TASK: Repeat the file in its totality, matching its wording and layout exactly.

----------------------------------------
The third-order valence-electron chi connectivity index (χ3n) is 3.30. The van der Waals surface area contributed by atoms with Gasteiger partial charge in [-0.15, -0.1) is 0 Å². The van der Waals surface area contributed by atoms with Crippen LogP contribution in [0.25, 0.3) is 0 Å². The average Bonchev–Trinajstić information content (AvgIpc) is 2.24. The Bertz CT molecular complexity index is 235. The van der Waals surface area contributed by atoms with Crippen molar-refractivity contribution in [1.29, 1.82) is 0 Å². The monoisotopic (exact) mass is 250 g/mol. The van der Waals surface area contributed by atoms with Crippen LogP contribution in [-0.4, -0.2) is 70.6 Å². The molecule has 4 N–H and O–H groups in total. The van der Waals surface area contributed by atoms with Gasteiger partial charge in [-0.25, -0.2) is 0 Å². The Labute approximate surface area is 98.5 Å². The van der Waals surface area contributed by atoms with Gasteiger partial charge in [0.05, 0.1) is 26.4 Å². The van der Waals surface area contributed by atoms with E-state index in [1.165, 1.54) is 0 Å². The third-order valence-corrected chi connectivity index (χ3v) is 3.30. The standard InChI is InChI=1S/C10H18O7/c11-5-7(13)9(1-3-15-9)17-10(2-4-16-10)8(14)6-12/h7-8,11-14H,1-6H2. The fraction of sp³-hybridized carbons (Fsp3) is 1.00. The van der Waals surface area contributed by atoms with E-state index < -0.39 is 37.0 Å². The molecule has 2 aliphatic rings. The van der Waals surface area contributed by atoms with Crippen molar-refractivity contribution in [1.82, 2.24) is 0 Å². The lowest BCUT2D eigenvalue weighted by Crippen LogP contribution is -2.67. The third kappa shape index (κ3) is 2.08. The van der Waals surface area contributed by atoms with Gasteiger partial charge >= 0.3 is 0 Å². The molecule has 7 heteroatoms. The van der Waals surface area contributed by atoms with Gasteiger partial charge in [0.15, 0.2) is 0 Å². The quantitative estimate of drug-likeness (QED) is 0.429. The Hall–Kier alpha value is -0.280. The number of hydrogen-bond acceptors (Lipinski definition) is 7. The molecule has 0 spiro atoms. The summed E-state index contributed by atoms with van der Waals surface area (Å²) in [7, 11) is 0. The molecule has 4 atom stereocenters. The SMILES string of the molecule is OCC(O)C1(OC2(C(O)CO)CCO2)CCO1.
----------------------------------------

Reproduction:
The third-order valence-electron chi connectivity index (χ3n) is 3.30. The van der Waals surface area contributed by atoms with Gasteiger partial charge in [-0.15, -0.1) is 0 Å². The van der Waals surface area contributed by atoms with Crippen LogP contribution in [0.25, 0.3) is 0 Å². The average Bonchev–Trinajstić information content (AvgIpc) is 2.24. The Bertz CT molecular complexity index is 235. The van der Waals surface area contributed by atoms with Crippen molar-refractivity contribution in [1.29, 1.82) is 0 Å². The monoisotopic (exact) mass is 250 g/mol. The van der Waals surface area contributed by atoms with Crippen LogP contribution in [-0.4, -0.2) is 70.6 Å². The molecule has 4 N–H and O–H groups in total. The van der Waals surface area contributed by atoms with Gasteiger partial charge in [-0.25, -0.2) is 0 Å². The Labute approximate surface area is 98.5 Å². The van der Waals surface area contributed by atoms with Gasteiger partial charge in [0.05, 0.1) is 26.4 Å². The van der Waals surface area contributed by atoms with E-state index in [1.165, 1.54) is 0 Å². The third-order valence-corrected chi connectivity index (χ3v) is 3.30. The standard InChI is InChI=1S/C10H18O7/c11-5-7(13)9(1-3-15-9)17-10(2-4-16-10)8(14)6-12/h7-8,11-14H,1-6H2. The fraction of sp³-hybridized carbons (Fsp3) is 1.00. The van der Waals surface area contributed by atoms with E-state index < -0.39 is 37.0 Å². The molecule has 2 aliphatic rings. The van der Waals surface area contributed by atoms with Crippen molar-refractivity contribution in [1.82, 2.24) is 0 Å². The lowest BCUT2D eigenvalue weighted by Crippen LogP contribution is -2.67. The third kappa shape index (κ3) is 2.08. The van der Waals surface area contributed by atoms with Gasteiger partial charge >= 0.3 is 0 Å². The molecule has 7 heteroatoms. The van der Waals surface area contributed by atoms with Gasteiger partial charge in [0.15, 0.2) is 0 Å². The quantitative estimate of drug-likeness (QED) is 0.429. The Hall–Kier alpha value is -0.280. The number of hydrogen-bond acceptors (Lipinski definition) is 7. The molecule has 0 spiro atoms. The summed E-state index contributed by atoms with van der Waals surface area (Å²) in [7, 11) is 0. The molecule has 4 atom stereocenters. The SMILES string of the molecule is OCC(O)C1(OC2(C(O)CO)CCO2)CCO1.